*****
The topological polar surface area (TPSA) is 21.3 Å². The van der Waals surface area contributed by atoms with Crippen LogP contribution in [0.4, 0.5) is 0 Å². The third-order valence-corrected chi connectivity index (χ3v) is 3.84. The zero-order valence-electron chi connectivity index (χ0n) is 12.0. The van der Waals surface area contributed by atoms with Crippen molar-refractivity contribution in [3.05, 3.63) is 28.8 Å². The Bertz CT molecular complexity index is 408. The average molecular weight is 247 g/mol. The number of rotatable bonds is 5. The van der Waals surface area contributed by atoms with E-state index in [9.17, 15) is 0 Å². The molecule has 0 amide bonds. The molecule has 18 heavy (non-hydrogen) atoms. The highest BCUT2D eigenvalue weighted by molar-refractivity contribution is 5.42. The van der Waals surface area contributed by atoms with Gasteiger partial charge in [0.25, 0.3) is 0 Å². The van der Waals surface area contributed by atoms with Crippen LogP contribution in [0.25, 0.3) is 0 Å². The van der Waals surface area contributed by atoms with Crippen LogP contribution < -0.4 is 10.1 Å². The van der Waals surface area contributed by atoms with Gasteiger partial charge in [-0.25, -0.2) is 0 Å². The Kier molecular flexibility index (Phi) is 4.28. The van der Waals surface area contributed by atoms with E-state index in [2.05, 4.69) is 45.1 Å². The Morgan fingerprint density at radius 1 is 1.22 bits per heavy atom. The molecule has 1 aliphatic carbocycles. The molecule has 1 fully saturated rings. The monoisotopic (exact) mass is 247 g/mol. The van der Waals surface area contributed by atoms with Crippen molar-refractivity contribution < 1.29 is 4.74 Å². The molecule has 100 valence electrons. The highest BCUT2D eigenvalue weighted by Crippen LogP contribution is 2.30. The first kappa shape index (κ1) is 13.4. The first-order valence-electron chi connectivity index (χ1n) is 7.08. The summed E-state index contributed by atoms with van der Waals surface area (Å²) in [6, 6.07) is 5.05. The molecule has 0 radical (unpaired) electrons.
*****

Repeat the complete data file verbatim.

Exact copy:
The topological polar surface area (TPSA) is 21.3 Å². The van der Waals surface area contributed by atoms with Crippen LogP contribution in [0.4, 0.5) is 0 Å². The third-order valence-corrected chi connectivity index (χ3v) is 3.84. The zero-order valence-electron chi connectivity index (χ0n) is 12.0. The van der Waals surface area contributed by atoms with Crippen molar-refractivity contribution in [3.05, 3.63) is 28.8 Å². The Bertz CT molecular complexity index is 408. The average molecular weight is 247 g/mol. The number of rotatable bonds is 5. The van der Waals surface area contributed by atoms with E-state index in [9.17, 15) is 0 Å². The molecule has 0 amide bonds. The molecule has 18 heavy (non-hydrogen) atoms. The highest BCUT2D eigenvalue weighted by molar-refractivity contribution is 5.42. The van der Waals surface area contributed by atoms with Gasteiger partial charge in [0.25, 0.3) is 0 Å². The van der Waals surface area contributed by atoms with Crippen LogP contribution in [0.25, 0.3) is 0 Å². The van der Waals surface area contributed by atoms with Crippen LogP contribution < -0.4 is 10.1 Å². The van der Waals surface area contributed by atoms with Gasteiger partial charge in [-0.25, -0.2) is 0 Å². The Kier molecular flexibility index (Phi) is 4.28. The van der Waals surface area contributed by atoms with E-state index in [2.05, 4.69) is 45.1 Å². The Morgan fingerprint density at radius 1 is 1.22 bits per heavy atom. The molecule has 1 aliphatic carbocycles. The molecule has 1 fully saturated rings. The monoisotopic (exact) mass is 247 g/mol. The van der Waals surface area contributed by atoms with Crippen molar-refractivity contribution < 1.29 is 4.74 Å². The molecule has 100 valence electrons. The highest BCUT2D eigenvalue weighted by Crippen LogP contribution is 2.30. The first kappa shape index (κ1) is 13.4. The first-order valence-electron chi connectivity index (χ1n) is 7.08. The summed E-state index contributed by atoms with van der Waals surface area (Å²) in [6, 6.07) is 5.05. The molecule has 0 radical (unpaired) electrons.